Everything on Mad in Sweden is written by around 40 authors and edited by a few people coordinated by Mattila, who donates his time. (Other aspects of his career, including books, music, and lectures, are detailed on lassemattila.com.) Right now, there’s no funding; he works to keep costs down. “Everybody who’s contributing is doing it voluntarily, so there’s no money involved in any part” of it.
Going forward, he said, a few more resources might be helpful, allowing him to hire a staffer to perform some administrative work. More article translations would also be a plus, although he’s still “quite keen” on providing the bulk of content in Swedish. “I think that’s the meaning of Mad in Sweden: To make it available to the Swedish public,” he said.
Already, he’s hearing from young people who had never before found a counter-narrative to the biomedical approach—and from those with lived experience who’ve reached out with expressions of gratitude. Before Christmas, he received emails from readers saying they wouldn’t be alive without Mad in Sweden’s work.
“That’s the ultimate response, or feedback, that you can get”—and an incontrovertible sign, Mattila said, of the affiliate’s impact so far. “It’s powerful. . . I am still touched when we talk about it.”
The broader impact he wants and foresees? Altering that all-powerful narrative. How to get there? Language. More and more over the last few years, he’s realized the importance of reshaping how people talk about mental healthcare. Changing the language means changing the narrative, and changing the narrative “will probably automatically change the practice. So I think it’s crucial.”
Current practices, pharmacologically driven, are “the natural result of the biomedical model.” But look at trauma-informed care, for instance. If and when the conversation shifts from disease to experiences, other approaches and interventions can come to the fore—driven by language, and ideas, that acknowledge the humanity of people in distress.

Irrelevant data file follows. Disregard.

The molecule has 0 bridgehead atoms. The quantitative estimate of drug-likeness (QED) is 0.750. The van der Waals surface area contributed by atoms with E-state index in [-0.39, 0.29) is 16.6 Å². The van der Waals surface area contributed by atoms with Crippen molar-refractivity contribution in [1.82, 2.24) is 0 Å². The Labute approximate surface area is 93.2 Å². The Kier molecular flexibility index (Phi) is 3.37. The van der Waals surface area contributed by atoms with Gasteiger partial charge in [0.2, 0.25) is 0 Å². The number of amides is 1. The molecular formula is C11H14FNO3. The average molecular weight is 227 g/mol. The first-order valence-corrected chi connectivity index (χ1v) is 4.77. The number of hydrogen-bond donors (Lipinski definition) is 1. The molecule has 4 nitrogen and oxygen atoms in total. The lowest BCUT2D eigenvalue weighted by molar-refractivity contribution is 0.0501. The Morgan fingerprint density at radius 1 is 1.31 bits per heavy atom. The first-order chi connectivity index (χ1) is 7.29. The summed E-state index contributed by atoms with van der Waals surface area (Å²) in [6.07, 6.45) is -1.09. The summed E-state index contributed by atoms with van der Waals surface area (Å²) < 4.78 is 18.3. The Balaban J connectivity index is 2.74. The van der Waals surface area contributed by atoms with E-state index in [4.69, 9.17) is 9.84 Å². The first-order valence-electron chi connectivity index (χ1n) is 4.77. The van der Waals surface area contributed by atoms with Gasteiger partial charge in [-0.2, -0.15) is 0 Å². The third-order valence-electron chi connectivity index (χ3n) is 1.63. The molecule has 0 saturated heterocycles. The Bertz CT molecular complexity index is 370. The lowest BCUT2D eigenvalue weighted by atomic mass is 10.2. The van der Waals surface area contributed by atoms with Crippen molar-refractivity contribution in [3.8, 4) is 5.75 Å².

“So that has become one of the main issues for me to work with—to try to change the narrative, and ways of working on it, and talking about it, and thinking about people suffering,” he said.
Reaching the media—combating the “chemical imbalance” falsehood, and conveying different ideas with different terms—is imperative. Too many channels of information, whether public or private, are ruled by special interests, he noted. This is one reason Mad in Sweden has such a vital role to play, offering a fresh source of information unsullied by influence.
“It’s hard to balance that imbalance,” Mattila said. But at the very least, the affiliate can work to correct it. Although it might “sound like craziness” to strive for more power and influence, he added, he wants the affiliate to “get to a position to be able to do that—and to try to mobilize the movement that is growing. To try to be a channel for the wheel of change that is existing, already, in many places…to be the uniting force in the shift.”
That wheel is in motion, he said. People with lived experience and professionals who question the reigning paradigm are already uniting, already working to get the word out. He sees this in Sweden and sees it internationally, too, through Association of Alternatives to Psychotropics and the affiliate’s participation in the global Mad community. Being part of that network, seeing the work being done, offers a glimpse into other countries and a sense that the world is gradually shifting. “The movement that I see growing—I see it internationally,” he said.
That gives him hope.
“I’m convinced that change will come. It’s inevitable—because you can’t keep your eyes closed for, like, an eternity. So I think there are more and more people getting involved. There are more and more people starting to ask questions about the sustainability of the current paradigm.
“So it will come,” he added. “But it will not come without a fight.”
MIA Editors: Over the next 10 weeks, we will be publishing a profile of each of the Mad in America affiliates. They have banded together as a “Mad in the World” network.